May 25, 2015

Face The Nation: How Bob Schieffer Influenced A Generation Of Journalists (Video)

By Erica R. Hendry

Television journalist Bob Schieffer.

Television journalist Bob Schieffer.

Bob Schieffer is a 46-year veteran of the news business; for 24 of those years, he’s been a trusted face for millions of Americans as the host of “Face The Nation,” a Sunday morning news program that continues to reach 3 million people a week even as television news viewership declines.

But just as he’s captured news consumers, he’s also impacted generations of those that produce the news — reporters and editors that work online, in print, on television and for radio.

Ahead of his May 31 retirement, we asked journalists who regularly appear on our Friday News Roundups to talk about what Schieffer has meant to them, the news and their careers. Here are their stories.

For more on Schieffer’s career, tune in to our one-on-one interview.

Major Garrett, White House Correspondent, CBS News 

Ron Elving, Senior Editor/Correspondent, NPR

“In the fall of 1975, Bob was finishing his first year as the CBS White House correspondent.   I was beginning grad school in journalism at UC Berkeley, taking the introduction to television reporting.

One of our first assignments was to record an interview with a TV reporter so I started calling the White House briefing room and asking for various correspondents I’d seen on TV.  One who actually called me back, to my amazement, was the guy I wanted most: Bob Schieffer.   My heart was pounding, my fingers fumbling with the recording equipment while I tried to make small talk with him. But he was incredibly generous with his time, totally helpful to this kid on the West Coast.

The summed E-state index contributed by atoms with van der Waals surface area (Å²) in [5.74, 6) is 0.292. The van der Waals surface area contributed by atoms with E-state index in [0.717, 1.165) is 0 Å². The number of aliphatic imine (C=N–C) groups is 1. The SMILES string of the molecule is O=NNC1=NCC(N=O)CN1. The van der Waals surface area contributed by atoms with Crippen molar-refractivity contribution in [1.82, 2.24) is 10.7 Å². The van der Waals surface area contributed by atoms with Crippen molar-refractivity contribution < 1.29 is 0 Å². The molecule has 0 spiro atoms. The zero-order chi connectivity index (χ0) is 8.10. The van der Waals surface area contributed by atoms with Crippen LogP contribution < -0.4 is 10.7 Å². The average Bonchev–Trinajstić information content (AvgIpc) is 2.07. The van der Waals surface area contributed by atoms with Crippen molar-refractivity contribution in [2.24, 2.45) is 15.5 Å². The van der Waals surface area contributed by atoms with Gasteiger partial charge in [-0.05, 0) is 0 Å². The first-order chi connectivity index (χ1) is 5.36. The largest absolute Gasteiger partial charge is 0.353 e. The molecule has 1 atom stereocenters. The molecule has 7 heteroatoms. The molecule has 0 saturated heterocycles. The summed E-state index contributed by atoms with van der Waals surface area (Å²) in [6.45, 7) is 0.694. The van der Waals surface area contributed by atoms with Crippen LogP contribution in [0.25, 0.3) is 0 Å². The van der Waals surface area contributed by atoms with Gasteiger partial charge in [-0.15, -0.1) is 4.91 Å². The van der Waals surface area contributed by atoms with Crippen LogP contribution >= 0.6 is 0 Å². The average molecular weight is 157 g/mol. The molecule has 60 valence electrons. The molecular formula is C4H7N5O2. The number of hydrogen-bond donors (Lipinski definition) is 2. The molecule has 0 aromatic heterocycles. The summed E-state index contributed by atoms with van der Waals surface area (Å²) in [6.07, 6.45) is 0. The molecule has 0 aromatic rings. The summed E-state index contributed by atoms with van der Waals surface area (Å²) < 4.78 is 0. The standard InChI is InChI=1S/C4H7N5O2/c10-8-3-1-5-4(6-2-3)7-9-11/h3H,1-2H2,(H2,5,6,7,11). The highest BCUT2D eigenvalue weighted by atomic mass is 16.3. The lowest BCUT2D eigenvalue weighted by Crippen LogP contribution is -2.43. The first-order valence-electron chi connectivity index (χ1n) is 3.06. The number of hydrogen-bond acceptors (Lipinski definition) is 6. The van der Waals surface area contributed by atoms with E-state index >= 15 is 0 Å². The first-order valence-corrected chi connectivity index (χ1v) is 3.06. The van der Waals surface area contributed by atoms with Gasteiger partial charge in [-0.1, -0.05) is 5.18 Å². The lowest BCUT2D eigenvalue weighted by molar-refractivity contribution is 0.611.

Gerald Ford was about halfway through his brief time in the Oval Office and everyone was finding their way in that immediately post-Watergate world.  Bob talked freely and seriously about the issues of access and the difficulty of getting information from the administration, the highs and lows and frustrations of covering Washington and the White House in particular.  He related some of his experiences getting into the business and climbing the ladder at CBS.  I had been an admirer before that, and my admiration has only grown since that phone call, watching his career flourish for another 40 years!”

Chris FratesCorrespondent, CNN Investigations unit

Tom Gjelten, Correspondent, NPR

As a broadcaster and especially as an occasional fill-in host on the Diane Rehm show, I work hard to sound natural on the air, to be a storyteller, not a pontificator or a talking head, and to connect personally with the audience. In other words, I aspire to sound like you, Bob Schieffer. Maybe it helps that you come from Texas and have that down home manner so characteristic of Texans.  The rest of us have to work harder at it. In any case, for all of us in this business, you’re a really tough act to follow.

Susan PageWashington Bureau Chief, USA Today 

Sheryl StolbergMid-Atlantic Bureau Chief, The New York Times

And our April 12 roundup panelists paid tribute to him, too:

What’s next? Another one of our Friday regulars, John Dickerson, is replacing Bob Schieffer on “Face The Nation.”

Here’s what he says about the transition:

Listen to our full interview with Bob Schieffer.


comments powered by Disqus